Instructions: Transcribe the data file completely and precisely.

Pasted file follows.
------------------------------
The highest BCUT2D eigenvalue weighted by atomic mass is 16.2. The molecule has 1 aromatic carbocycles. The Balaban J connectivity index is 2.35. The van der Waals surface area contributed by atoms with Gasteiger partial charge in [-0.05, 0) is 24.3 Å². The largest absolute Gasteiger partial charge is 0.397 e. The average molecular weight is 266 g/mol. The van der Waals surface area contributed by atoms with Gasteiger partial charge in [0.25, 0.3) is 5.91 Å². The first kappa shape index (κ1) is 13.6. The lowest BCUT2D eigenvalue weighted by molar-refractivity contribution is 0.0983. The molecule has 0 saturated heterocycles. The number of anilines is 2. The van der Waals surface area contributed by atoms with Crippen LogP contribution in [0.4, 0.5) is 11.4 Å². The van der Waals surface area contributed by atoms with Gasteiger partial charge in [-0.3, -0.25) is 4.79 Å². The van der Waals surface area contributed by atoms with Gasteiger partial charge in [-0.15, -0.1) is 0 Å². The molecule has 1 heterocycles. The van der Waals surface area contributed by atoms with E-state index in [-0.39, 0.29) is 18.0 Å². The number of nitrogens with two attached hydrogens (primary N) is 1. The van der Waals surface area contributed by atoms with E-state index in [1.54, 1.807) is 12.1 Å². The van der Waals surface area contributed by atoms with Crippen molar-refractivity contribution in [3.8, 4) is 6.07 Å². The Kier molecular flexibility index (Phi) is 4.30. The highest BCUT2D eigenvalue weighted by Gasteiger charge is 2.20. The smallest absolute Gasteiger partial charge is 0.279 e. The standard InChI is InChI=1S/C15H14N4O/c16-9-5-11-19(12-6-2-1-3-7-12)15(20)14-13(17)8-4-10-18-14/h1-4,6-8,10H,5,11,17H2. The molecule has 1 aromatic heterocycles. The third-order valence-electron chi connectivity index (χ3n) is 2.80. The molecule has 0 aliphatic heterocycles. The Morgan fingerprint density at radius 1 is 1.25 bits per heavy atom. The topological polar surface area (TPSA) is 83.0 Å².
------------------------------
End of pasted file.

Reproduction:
The highest BCUT2D eigenvalue weighted by atomic mass is 16.2. The molecule has 1 aromatic carbocycles. The Balaban J connectivity index is 2.35. The van der Waals surface area contributed by atoms with Gasteiger partial charge in [-0.05, 0) is 24.3 Å². The largest absolute Gasteiger partial charge is 0.397 e. The average molecular weight is 266 g/mol. The van der Waals surface area contributed by atoms with Gasteiger partial charge in [0.25, 0.3) is 5.91 Å². The first kappa shape index (κ1) is 13.6. The lowest BCUT2D eigenvalue weighted by molar-refractivity contribution is 0.0983. The molecule has 0 saturated heterocycles. The number of anilines is 2. The van der Waals surface area contributed by atoms with Crippen LogP contribution in [0.4, 0.5) is 11.4 Å². The van der Waals surface area contributed by atoms with Gasteiger partial charge in [-0.3, -0.25) is 4.79 Å². The van der Waals surface area contributed by atoms with Gasteiger partial charge in [-0.15, -0.1) is 0 Å². The molecule has 1 heterocycles. The van der Waals surface area contributed by atoms with E-state index in [-0.39, 0.29) is 18.0 Å². The number of nitrogens with two attached hydrogens (primary N) is 1. The van der Waals surface area contributed by atoms with E-state index in [1.54, 1.807) is 12.1 Å². The van der Waals surface area contributed by atoms with Crippen molar-refractivity contribution in [3.8, 4) is 6.07 Å². The Kier molecular flexibility index (Phi) is 4.30. The highest BCUT2D eigenvalue weighted by Gasteiger charge is 2.20. The smallest absolute Gasteiger partial charge is 0.279 e. The standard InChI is InChI=1S/C15H14N4O/c16-9-5-11-19(12-6-2-1-3-7-12)15(20)14-13(17)8-4-10-18-14/h1-4,6-8,10H,5,11,17H2. The molecule has 1 aromatic heterocycles. The third-order valence-electron chi connectivity index (χ3n) is 2.80. The molecule has 0 aliphatic heterocycles. The Morgan fingerprint density at radius 1 is 1.25 bits per heavy atom. The topological polar surface area (TPSA) is 83.0 Å².